Until the time when we can accept that we are all human beings who need and rely on each other, the present situation will remain. If we had learnt these things already, then the immigrants, whether illegal or not, would almost certainly not have felt the need to have left their own country in the first place. If we take the time to reflect on the present situation the world is in, we should become aware that we need to learn to get along with one another very quickly or our time on this planet will run out.
Ivan Hulbert, England

There is a reported drop in the number of people living in Manchester since the last census was taken. Of course if they had bothered to deliver a census form to my house - even after repeated phone calls - they would have recorded another 7 residents.
Paul Gitsham, Manchester, England.

The multicultural nature of this country is not a new thing

Nia Stevens, London, UK
I'm very glad about the increase in the number of Welsh language speakers. But as a Welsh language speaker who now lives in England I was put out that I had no "Welsh Language" tick box. I once heard it quoted that there were almost as many Welsh speakers living in England and Scotland as there are in Wales. I've no idea how true this is, it would have been nice to find out. It might also have been a nice reminder that the multicultural nature of this country is not a new thing.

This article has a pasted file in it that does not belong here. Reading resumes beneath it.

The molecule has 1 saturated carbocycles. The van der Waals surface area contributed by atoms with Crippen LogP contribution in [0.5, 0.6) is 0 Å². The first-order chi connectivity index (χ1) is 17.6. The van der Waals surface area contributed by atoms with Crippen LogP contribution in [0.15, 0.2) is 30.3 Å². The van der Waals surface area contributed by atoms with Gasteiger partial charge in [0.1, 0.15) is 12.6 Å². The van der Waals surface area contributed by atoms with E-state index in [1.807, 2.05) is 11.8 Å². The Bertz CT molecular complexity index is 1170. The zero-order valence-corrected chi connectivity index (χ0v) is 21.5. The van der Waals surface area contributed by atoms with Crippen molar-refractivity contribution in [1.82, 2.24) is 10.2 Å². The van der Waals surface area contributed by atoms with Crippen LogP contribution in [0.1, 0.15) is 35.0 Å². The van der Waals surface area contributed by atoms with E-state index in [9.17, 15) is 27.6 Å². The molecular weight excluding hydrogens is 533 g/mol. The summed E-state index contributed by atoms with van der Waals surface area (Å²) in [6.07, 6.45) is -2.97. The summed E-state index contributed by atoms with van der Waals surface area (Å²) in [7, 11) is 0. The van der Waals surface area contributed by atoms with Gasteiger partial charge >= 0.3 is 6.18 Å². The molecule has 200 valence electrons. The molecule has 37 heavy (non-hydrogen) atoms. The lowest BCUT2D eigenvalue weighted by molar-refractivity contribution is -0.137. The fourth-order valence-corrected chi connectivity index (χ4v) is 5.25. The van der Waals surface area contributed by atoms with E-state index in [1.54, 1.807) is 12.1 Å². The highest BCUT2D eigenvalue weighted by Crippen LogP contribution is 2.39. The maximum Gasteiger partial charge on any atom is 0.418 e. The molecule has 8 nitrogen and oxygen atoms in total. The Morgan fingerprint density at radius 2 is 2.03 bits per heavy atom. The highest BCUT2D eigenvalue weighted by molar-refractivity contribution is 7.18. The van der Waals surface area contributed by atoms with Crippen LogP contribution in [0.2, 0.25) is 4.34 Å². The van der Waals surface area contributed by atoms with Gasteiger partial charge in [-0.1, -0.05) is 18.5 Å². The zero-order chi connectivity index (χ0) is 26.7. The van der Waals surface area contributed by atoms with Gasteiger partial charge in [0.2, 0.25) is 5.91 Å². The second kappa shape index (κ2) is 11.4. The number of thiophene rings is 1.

Nia Stevens, London, UK

I have to view the census as tongue in cheek. Surely people not wishing to appear in the census who are here illegally will have either just not responded or filled in false details. I can't believe the population is decreasing as certainly here in Manchester there seems to be more and more people from ethnic minorities. Perhaps our population is nearer 65 million, six of which are unaccounted for?
Colin, Manchester, England

Are 'illegal' or untraceable immigrants given the census to fill out? I somehow doubt it.